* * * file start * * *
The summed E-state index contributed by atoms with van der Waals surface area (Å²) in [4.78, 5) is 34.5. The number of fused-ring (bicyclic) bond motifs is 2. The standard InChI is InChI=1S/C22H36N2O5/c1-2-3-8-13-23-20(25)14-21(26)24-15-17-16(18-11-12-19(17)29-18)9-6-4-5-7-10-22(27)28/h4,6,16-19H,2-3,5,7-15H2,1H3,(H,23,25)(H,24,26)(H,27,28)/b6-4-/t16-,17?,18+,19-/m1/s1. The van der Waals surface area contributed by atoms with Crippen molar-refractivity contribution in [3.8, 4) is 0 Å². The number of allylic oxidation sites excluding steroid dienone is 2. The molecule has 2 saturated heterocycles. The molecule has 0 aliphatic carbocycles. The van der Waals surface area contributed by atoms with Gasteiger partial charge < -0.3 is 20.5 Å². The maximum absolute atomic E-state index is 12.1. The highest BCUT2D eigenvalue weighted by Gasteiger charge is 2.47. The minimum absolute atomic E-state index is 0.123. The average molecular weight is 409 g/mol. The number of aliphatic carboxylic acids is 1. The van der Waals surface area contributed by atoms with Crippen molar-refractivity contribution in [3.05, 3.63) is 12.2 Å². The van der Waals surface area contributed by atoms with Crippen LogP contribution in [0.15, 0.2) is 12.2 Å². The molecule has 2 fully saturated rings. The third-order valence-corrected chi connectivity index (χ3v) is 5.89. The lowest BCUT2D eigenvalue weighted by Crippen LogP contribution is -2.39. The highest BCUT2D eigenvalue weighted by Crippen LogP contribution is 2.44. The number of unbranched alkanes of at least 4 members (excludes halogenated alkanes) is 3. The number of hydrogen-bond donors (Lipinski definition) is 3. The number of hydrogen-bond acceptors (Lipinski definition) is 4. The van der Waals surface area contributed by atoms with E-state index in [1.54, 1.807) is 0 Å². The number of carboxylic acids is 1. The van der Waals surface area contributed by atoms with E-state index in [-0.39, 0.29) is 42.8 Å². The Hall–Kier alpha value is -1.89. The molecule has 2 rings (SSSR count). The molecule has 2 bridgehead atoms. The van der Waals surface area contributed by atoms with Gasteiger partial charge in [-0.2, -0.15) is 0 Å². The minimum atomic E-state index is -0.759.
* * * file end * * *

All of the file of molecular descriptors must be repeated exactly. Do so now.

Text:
The summed E-state index contributed by atoms with van der Waals surface area (Å²) in [4.78, 5) is 34.5. The number of fused-ring (bicyclic) bond motifs is 2. The standard InChI is InChI=1S/C22H36N2O5/c1-2-3-8-13-23-20(25)14-21(26)24-15-17-16(18-11-12-19(17)29-18)9-6-4-5-7-10-22(27)28/h4,6,16-19H,2-3,5,7-15H2,1H3,(H,23,25)(H,24,26)(H,27,28)/b6-4-/t16-,17?,18+,19-/m1/s1. The van der Waals surface area contributed by atoms with Crippen molar-refractivity contribution in [3.8, 4) is 0 Å². The number of allylic oxidation sites excluding steroid dienone is 2. The molecule has 2 saturated heterocycles. The molecule has 0 aliphatic carbocycles. The van der Waals surface area contributed by atoms with Gasteiger partial charge < -0.3 is 20.5 Å². The maximum absolute atomic E-state index is 12.1. The highest BCUT2D eigenvalue weighted by Gasteiger charge is 2.47. The minimum absolute atomic E-state index is 0.123. The average molecular weight is 409 g/mol. The number of aliphatic carboxylic acids is 1. The van der Waals surface area contributed by atoms with Crippen molar-refractivity contribution in [3.05, 3.63) is 12.2 Å². The van der Waals surface area contributed by atoms with Crippen LogP contribution in [0.15, 0.2) is 12.2 Å². The molecule has 2 fully saturated rings. The third-order valence-corrected chi connectivity index (χ3v) is 5.89. The lowest BCUT2D eigenvalue weighted by Crippen LogP contribution is -2.39. The highest BCUT2D eigenvalue weighted by Crippen LogP contribution is 2.44. The number of unbranched alkanes of at least 4 members (excludes halogenated alkanes) is 3. The number of hydrogen-bond donors (Lipinski definition) is 3. The number of hydrogen-bond acceptors (Lipinski definition) is 4. The van der Waals surface area contributed by atoms with E-state index in [1.54, 1.807) is 0 Å². The number of carboxylic acids is 1. The van der Waals surface area contributed by atoms with E-state index in [-0.39, 0.29) is 42.8 Å². The Hall–Kier alpha value is -1.89. The molecule has 2 rings (SSSR count). The molecule has 2 bridgehead atoms. The van der Waals surface area contributed by atoms with Gasteiger partial charge in [-0.2, -0.15) is 0 Å². The minimum atomic E-state index is -0.759.